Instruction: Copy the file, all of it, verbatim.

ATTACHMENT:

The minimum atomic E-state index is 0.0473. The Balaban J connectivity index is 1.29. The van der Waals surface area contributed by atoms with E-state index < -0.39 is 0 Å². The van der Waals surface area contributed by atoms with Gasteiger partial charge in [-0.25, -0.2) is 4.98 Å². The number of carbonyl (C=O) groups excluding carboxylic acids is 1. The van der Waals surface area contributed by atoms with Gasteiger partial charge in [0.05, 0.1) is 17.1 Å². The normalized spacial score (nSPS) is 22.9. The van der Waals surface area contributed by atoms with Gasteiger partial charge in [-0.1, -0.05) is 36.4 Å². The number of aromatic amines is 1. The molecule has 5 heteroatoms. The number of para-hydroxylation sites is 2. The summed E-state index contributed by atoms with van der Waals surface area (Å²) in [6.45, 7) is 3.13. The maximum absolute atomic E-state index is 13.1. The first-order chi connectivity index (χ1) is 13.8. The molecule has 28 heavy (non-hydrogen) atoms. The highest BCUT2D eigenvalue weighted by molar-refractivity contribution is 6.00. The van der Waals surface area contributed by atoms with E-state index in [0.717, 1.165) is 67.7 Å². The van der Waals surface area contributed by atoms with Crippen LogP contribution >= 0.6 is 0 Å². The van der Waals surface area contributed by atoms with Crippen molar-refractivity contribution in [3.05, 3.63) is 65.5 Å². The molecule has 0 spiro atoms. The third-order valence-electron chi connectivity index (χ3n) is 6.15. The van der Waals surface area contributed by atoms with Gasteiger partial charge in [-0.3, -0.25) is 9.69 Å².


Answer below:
The minimum atomic E-state index is 0.0473. The Balaban J connectivity index is 1.29. The van der Waals surface area contributed by atoms with E-state index < -0.39 is 0 Å². The van der Waals surface area contributed by atoms with Gasteiger partial charge in [-0.25, -0.2) is 4.98 Å². The number of carbonyl (C=O) groups excluding carboxylic acids is 1. The van der Waals surface area contributed by atoms with Gasteiger partial charge in [0.05, 0.1) is 17.1 Å². The normalized spacial score (nSPS) is 22.9. The van der Waals surface area contributed by atoms with Gasteiger partial charge in [-0.1, -0.05) is 36.4 Å². The number of aromatic amines is 1. The molecule has 5 heteroatoms. The number of para-hydroxylation sites is 2. The summed E-state index contributed by atoms with van der Waals surface area (Å²) in [6.45, 7) is 3.13. The maximum absolute atomic E-state index is 13.1. The first-order chi connectivity index (χ1) is 13.8. The molecule has 28 heavy (non-hydrogen) atoms. The highest BCUT2D eigenvalue weighted by molar-refractivity contribution is 6.00. The van der Waals surface area contributed by atoms with E-state index in [0.717, 1.165) is 67.7 Å². The van der Waals surface area contributed by atoms with Crippen LogP contribution >= 0.6 is 0 Å². The van der Waals surface area contributed by atoms with Crippen molar-refractivity contribution in [3.05, 3.63) is 65.5 Å². The molecule has 0 spiro atoms. The third-order valence-electron chi connectivity index (χ3n) is 6.15. The van der Waals surface area contributed by atoms with Gasteiger partial charge in [-0.3, -0.25) is 9.69 Å².